Podcastle: automatic speech recognition, and you!
In the photo: Masataka Goto (right) explaining the speech-recognition web service Podcastle to Katy Noland.
I can’t hide being impressed by Podcastle (http://podcastle.jp/). It’s a web-crawling speech recognizer that munches whole podcast series and provides you with a transcription. Now, having tried the speech recogntion service on YouTube, we all know that we’re still miles away from perfect speech recognition, but uniquely, Podcastle addresses that, letting users correct the transcriptions in a very intuitive manner. Before you get too excited, let me tell you that this service is only available for Japanese language podcasts. However, the Podcastle website is available in English, so I tried it a bit (do try it too!) and was quite surprised by how responsive it was. My very sparse knowledge of Japanese even allowed me to correct a word or two. In any case, this collaborative system seems to work really well for popular podcasts: apparently, the fans of these podcasts love correcting the transcriptions (some episodes have more than 2000 corrections!). For the machine learning geeks among you there’s another ultimately cool thing about Podcastle: it actually uses the corrections to improve the underlying speech recogniser, and re-estimates the remaining episodes within a podcast based on the new model (except for places where they already have been corrected).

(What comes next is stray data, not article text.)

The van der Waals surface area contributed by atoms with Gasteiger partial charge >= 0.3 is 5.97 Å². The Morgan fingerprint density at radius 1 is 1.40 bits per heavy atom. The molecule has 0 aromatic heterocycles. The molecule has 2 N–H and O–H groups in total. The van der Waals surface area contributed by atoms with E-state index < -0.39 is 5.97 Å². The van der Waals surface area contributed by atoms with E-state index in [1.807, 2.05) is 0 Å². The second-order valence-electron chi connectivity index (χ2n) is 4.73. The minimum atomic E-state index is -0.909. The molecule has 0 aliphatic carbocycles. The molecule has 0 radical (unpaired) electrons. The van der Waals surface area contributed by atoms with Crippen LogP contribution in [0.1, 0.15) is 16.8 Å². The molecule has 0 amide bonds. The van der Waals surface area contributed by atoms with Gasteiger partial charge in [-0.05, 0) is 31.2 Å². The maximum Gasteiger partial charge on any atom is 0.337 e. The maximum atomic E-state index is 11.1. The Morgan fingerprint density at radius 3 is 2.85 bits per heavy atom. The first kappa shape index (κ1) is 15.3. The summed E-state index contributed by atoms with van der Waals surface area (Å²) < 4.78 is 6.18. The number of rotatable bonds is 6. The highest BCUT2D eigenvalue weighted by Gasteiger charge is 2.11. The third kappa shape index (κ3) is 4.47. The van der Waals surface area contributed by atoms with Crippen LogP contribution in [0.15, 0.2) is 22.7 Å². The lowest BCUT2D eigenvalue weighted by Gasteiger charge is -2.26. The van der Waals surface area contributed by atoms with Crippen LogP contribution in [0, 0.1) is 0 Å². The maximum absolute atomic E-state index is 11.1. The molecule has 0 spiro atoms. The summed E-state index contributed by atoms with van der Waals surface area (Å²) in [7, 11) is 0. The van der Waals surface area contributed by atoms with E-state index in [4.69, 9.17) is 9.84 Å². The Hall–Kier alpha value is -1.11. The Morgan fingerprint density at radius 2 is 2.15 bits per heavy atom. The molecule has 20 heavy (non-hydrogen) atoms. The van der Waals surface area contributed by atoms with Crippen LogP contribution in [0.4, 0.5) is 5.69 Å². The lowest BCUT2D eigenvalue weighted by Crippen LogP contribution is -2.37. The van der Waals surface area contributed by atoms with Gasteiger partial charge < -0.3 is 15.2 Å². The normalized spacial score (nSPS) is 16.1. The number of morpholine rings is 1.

Why I tell you all about this now? Well, of course, I knew about Podcastle, since my colleague Jun is heavily involved. I’d even read a paper about the technical bits. But I realised how cool it was only last Friday, when Katy Noland visited our lab and Masataka Goto gave her an introduction to Podcastle. Well, I really hope that Jun and Masataka will eventually publish a version for podcasts in other languages: why not German! Maybe we could call it PodBurg…
You can find the latest paper on Podcastle here.